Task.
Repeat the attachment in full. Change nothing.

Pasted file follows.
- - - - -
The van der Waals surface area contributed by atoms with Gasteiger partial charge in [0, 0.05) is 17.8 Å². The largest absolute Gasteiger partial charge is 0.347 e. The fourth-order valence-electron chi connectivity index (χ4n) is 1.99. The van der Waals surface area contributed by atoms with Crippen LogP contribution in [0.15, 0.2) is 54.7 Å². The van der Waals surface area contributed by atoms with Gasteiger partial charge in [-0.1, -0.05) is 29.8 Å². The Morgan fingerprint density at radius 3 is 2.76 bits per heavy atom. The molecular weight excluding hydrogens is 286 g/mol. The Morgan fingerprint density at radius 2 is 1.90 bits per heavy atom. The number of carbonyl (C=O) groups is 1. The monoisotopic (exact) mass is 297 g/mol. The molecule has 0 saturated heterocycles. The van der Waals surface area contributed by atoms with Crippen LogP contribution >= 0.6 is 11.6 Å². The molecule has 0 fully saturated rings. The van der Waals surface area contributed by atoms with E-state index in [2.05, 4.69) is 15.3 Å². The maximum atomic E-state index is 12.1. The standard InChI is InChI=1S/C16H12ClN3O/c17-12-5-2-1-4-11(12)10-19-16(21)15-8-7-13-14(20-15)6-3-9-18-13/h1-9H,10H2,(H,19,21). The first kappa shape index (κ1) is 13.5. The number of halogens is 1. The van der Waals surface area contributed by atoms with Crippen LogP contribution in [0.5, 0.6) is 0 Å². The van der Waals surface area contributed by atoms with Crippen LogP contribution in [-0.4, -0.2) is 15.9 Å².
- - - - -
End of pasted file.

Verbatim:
The van der Waals surface area contributed by atoms with Gasteiger partial charge in [0, 0.05) is 17.8 Å². The largest absolute Gasteiger partial charge is 0.347 e. The fourth-order valence-electron chi connectivity index (χ4n) is 1.99. The van der Waals surface area contributed by atoms with Crippen LogP contribution in [0.15, 0.2) is 54.7 Å². The van der Waals surface area contributed by atoms with Gasteiger partial charge in [-0.1, -0.05) is 29.8 Å². The Morgan fingerprint density at radius 3 is 2.76 bits per heavy atom. The molecular weight excluding hydrogens is 286 g/mol. The Morgan fingerprint density at radius 2 is 1.90 bits per heavy atom. The number of carbonyl (C=O) groups is 1. The monoisotopic (exact) mass is 297 g/mol. The molecule has 0 saturated heterocycles. The van der Waals surface area contributed by atoms with Crippen LogP contribution >= 0.6 is 11.6 Å². The molecule has 0 fully saturated rings. The van der Waals surface area contributed by atoms with E-state index in [2.05, 4.69) is 15.3 Å². The maximum atomic E-state index is 12.1. The standard InChI is InChI=1S/C16H12ClN3O/c17-12-5-2-1-4-11(12)10-19-16(21)15-8-7-13-14(20-15)6-3-9-18-13/h1-9H,10H2,(H,19,21). The first kappa shape index (κ1) is 13.5. The number of halogens is 1. The van der Waals surface area contributed by atoms with Crippen LogP contribution in [0.5, 0.6) is 0 Å². The van der Waals surface area contributed by atoms with Crippen LogP contribution in [-0.4, -0.2) is 15.9 Å².